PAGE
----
Unlikely as it sounds, a recent 153 page legal decision about VAT returns could prove to be a turning point in the campaign to get recognition of the needs of many older people when it comes to using online services.
In what’s being hailed as a significant and closely watched decision, a judge has upheld the right of three small business owners not to file their VAT returns on line. Two of those who brought the court case have disabilities. The other lives in a remote part of the country without reliable broadband access.
In her ruling, the judge said it is a breach of the human rights act to require VAT forms to be filed online without exemption for older people, those with disabilities or who live in isolated parts of the country.
For Age UK, the decision is very welcome. Equal access to services not just for older people but everyone, has long been one of our core campaigning goals.
As the Government and local authorities increasingly digitise access to services, it’s more important than ever that the needs of those who are unable to go online are taken into account so that they are not excluded from society.
Age UK recognises, of course, that the internet is an extremely valuable tool and runs online training courses for older people around the country which have enabled tens of thousands to take advantage of being online. The Government will be able to make considerable cost-savings by transferring service from paper to internet. But it is unrealistic to assume that everyone will be able or willing to get online.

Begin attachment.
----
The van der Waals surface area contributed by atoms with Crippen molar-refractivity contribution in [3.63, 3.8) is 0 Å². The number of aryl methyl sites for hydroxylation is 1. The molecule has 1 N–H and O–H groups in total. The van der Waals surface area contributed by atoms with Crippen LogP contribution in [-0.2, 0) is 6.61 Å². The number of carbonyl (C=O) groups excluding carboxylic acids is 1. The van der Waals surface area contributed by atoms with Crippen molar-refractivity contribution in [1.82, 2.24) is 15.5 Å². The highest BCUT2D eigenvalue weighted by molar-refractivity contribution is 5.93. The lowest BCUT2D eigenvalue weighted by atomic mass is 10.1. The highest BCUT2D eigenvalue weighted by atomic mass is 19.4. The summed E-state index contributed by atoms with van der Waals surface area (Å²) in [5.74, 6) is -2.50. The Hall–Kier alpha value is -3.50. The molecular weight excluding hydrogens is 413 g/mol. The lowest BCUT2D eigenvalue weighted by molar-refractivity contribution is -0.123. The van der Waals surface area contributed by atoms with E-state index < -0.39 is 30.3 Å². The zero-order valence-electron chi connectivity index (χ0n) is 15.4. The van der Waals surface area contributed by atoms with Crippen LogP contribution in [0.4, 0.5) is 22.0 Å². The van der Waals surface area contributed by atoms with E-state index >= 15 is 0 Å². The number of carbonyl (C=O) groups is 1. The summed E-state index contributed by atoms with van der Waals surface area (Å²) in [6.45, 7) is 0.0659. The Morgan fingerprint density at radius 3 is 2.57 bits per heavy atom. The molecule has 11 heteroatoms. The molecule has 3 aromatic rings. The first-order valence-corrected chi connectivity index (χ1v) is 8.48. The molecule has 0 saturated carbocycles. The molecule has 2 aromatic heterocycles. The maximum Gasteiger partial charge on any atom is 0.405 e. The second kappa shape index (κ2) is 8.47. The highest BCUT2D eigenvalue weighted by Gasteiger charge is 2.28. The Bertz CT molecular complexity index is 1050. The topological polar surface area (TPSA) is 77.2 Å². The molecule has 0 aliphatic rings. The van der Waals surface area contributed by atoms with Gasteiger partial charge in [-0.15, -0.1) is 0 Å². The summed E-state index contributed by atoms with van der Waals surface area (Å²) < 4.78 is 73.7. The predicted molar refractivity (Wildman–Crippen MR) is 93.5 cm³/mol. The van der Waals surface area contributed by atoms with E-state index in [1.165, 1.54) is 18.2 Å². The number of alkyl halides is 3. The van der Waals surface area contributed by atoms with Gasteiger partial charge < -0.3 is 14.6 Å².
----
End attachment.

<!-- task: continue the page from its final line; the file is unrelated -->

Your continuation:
According to the latest figures, eight million people in the UK have never been on the internet. Nearly two-thirds of those – five million of them – are aged 65 and over. For many the internet remains out of bounds because of cost, disability, or lack of training. It is unacceptable that these people should be excluded from vital services whether it’s filing taxes, contacting their local authority or even banking because of physical or geographical limitations over which generally they have little control. This is all the more important while the Government steams ahead with its digital by default policy because it is not yet putting sufficient resources into ensuring that appropriate programmes are in place to encourage older people to realise the personal benefits of being online and to access local support to develop the online skills required.
The case is also interesting because of its widening of the use of human rights legislation in cases relating to older people. Hitherto it has been largely used to assert older peoples’ rights to good quality, dignified care in hospitals and care homes.
Hopefully, this marks the beginning of a wider recognition that the Human Rights act has an important role to play in ensuring that older people are not locked out of the day to day running of our society because of technological developments which they can not access.